Author George Eells sets out to tell Gig Young’s less than idyll life story. From his beginnings as the youngest of three children (a “mistake” but apparently not a happy one) called Byron, whose successful father was hard pressed to give him the time of day.To the days leading up to the double shooting. Eells tries to leave no stone unturned and no relationship untold.

Gig Young made a career out of being the second lead in films. He was always the guy who “lost” the girl. He had a beautiful speaking voice and was always impeccably turned out in his films. The only real exception was the 1969 film ‘They Shoot Horses Don’t They?‘ in which he played the seedy and unpleasant owner/announcer of a dance hall who is overseeing a “Dance-a-thon.” This role landed him the only Oscar of his career.

Eells has been pretty thorough in his chronicling of Young’s life, paying special attention to his relationships with women. He reveals what each of Gig’s marriages were like and the reasons for their failures. It appears that he did not have a very good self-image and that he suffered from several types of mental “illnesses” that he was able to cover up for quite a long time with drink and pills. Later in his life he used both to excess and then tried to stop, most likely, too quickly.

Like most successful “stars” Young’s life reads more like a tragedy than a triumph. He was very adept at appearing to be the suave, sophisticated, amusing man about town, both on-screen and off. Reality was much different, here was a man haunted by demons and a feeling of not belonging or being wanted. These demons, in all likelihood, had been with Gig since childhood and his success as an actor could not save him from himself.

I only found out about this book while reading the meandering “tribute” to the late Elizabeth Montgomery. It is referenced at least twice. I decided to track the book down and read about this man who had fascinated me when he was alive and whose death confused me.

One of my favourite films when I was growing up was the Doris Day, Clark Gable film Teacher’s Pet. Gig Young played his usual second-lead role as Day’s boyfriend (or fiancé I don’t remember which) who loses her to Gable’s hard-nosed newspaper man. As much as I loved the film’s two “main” leads, it was Young who fired my imagination, especially after my mother explained that he, “Never gets the girl, even though he’s so handsome.”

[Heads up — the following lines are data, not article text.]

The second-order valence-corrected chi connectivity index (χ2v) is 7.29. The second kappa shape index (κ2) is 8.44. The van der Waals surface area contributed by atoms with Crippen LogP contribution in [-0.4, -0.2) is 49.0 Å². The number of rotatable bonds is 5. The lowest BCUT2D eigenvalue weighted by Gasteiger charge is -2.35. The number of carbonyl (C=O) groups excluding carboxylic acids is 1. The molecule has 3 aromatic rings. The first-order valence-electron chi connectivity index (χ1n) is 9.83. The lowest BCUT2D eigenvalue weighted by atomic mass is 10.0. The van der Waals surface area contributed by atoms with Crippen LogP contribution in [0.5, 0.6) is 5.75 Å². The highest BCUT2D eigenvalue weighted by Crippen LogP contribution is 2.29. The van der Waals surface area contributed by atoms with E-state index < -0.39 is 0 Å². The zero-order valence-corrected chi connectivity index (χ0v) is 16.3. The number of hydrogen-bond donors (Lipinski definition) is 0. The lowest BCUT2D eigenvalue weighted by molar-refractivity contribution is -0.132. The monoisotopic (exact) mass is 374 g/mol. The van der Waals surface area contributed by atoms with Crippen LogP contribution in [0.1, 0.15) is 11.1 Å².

I broke my usual iron-clad rule about Jane Fonda films (I never forgave her for being “Hanoi-Jane” during the Vietnam War) and watched They Shoot Horses Don’t They? just for Gig Young’s performance. It was easy to see why he won the Oscar. The last thing I saw him do was his small but important role in Sam Peckinpah‘s Bring Me the Head of Alfredo Garcia. He play the mysterious Quill; one half of a “hit man” double act who hire Warren Oates‘ character to find Alfredo Garcia. After securing his (Oates’) services for a very large amount of money, Oates’ character asks for their names. His slurred, sad, and weary response is, “Dobbs. Fred C. Dobbs.”

He still had the ability to breathe life into whatever role he played. Sadly, he would do only one more film before the incident in 1978. Eells tries very hard to figure out what went wrong both in Young’s life and the week leading up to the double shooting. The end result is a tragic retelling of a star’s life. A story that will leave  you shaking your head and feeling, if truth be told, a little sad and depressed.

On the amount of detail that Eells has put into his book, I’d have to give it a 4.5 out of 5 stars. I’ve deducted a half a star for the overall sadness of the book and the conjecture raised about what happened the afternoon of the 19th of October, 1978. The only people who really know what transpired and lead up to the shooting are gone. They’ve taken their secrets with them and perhaps that is better for everyone involved.

"My Name? Dobbs. Fred C Dobbs."Bring Me the Head of Alfredo Garcia - 1974
“My Name? Dobbs. Fred C Dobbs.”
Bring Me the Head of Alfredo Garcia – 1974

Twitch Upon a Star by Herbie J Pilato: Meandering Memories

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Like millions of people across the globe, I grew up watching Bewitched. Although, truth be told, it was not a favourite in our house, or at least if it was, it came on after my bedtime. I did watch it later on in its many resurgences on daytime telly as it was always (and still is, I believe) one of those shows that will be re-run fodder until the end of time.

I do remember the disappearance of actor Dick York who played Darren in the beginning episodes. His absence and subsequent replacement by Dick Sargent was never explained. If I remember correctly it was handled similarly to how they announce replacements in the American soap opera world; “the part of Darren will be played by Dick Sargent.”